Everyone is curious about Adderall. Young people abuse it, adults are addicted to it, teachers wish their students would take it. For me, the little orange pills were nothing more than fake focus that robbed me of my creativity -- not quite the solution for someone aspiring to be a writer.
I've watched with worried vigilance for the past 15 years the growth in the use by adults of these potentially powerful and addictive drugs. Sadly, I believe only after stimulant abuse causes the deaths of enough young adults will we address this growing public health menace.
I don't blame Joe's family at all if they wind up using Adderall for finals. I just know my limits as to how far I can ethically participate in this epidemic. But I suspect the other doctor will have no problem filling the prescription.
What's a collegiette to do when it's midnight and she hasn't even started studying for that 8 a.m. exam yet? Several college students across the country have found a risky solution: study drugs. Used without a prescription, however, these drugs can be dangerous -- not to mention illegal.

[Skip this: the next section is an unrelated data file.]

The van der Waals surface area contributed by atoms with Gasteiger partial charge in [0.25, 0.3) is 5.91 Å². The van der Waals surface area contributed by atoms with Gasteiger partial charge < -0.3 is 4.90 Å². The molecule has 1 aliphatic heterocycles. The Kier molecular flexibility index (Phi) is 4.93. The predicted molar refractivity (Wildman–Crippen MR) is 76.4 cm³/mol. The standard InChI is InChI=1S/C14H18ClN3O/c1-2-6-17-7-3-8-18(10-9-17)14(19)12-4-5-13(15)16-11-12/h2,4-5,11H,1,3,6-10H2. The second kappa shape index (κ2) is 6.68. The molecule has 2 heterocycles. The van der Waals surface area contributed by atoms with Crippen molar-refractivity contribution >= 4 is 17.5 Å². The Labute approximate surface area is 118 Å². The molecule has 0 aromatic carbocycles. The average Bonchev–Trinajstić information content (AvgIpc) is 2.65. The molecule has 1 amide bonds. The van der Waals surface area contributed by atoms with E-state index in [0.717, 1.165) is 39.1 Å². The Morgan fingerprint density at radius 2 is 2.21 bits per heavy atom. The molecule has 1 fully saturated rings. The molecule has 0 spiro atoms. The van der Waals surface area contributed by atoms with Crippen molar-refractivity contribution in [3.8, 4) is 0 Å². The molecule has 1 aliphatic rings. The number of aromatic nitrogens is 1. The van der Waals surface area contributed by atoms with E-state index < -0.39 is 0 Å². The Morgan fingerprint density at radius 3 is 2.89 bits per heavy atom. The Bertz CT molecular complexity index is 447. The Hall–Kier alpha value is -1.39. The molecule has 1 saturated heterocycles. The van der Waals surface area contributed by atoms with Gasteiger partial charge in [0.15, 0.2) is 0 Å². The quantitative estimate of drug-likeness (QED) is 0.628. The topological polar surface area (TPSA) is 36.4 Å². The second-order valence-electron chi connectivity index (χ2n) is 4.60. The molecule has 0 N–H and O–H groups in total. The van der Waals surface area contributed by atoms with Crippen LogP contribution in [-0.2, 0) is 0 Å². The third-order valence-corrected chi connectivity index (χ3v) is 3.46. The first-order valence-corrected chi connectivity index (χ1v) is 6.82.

The 5,000-word Times piece on the life and death by suicide of a young man, Richard Fee, addicted to Adderall (a form of prescription amphetamine), could represent a true thawing of what some feel has been a 20-year ADHD/Adderall Ice Age.
The people taking these drugs are worried about not keeping up. They reach for a quick fix, and in doing so they are certainly not alone. But, it's not just a lack of fortitude that leads these students to rely on chemicals for help. It's a lack of faith.
More articles like the one in the New York Times are needed to inform parents about the consequences of putting excessive pressure on their kids and readily giving them powerful psychiatric medications to improve their focus and their grades.
Some of these children may actually have ADD, but in most cases the M.D.s are simply justifying to the child, parents, school and insurance company the use of these universal performance-enhancing medications.
Although prescription drugs are harmful, they do have a purpose for people who have a reason to take them. This does not include taking Adderall to study for a test. Too much of anything is bad, even if it comes with a prescription.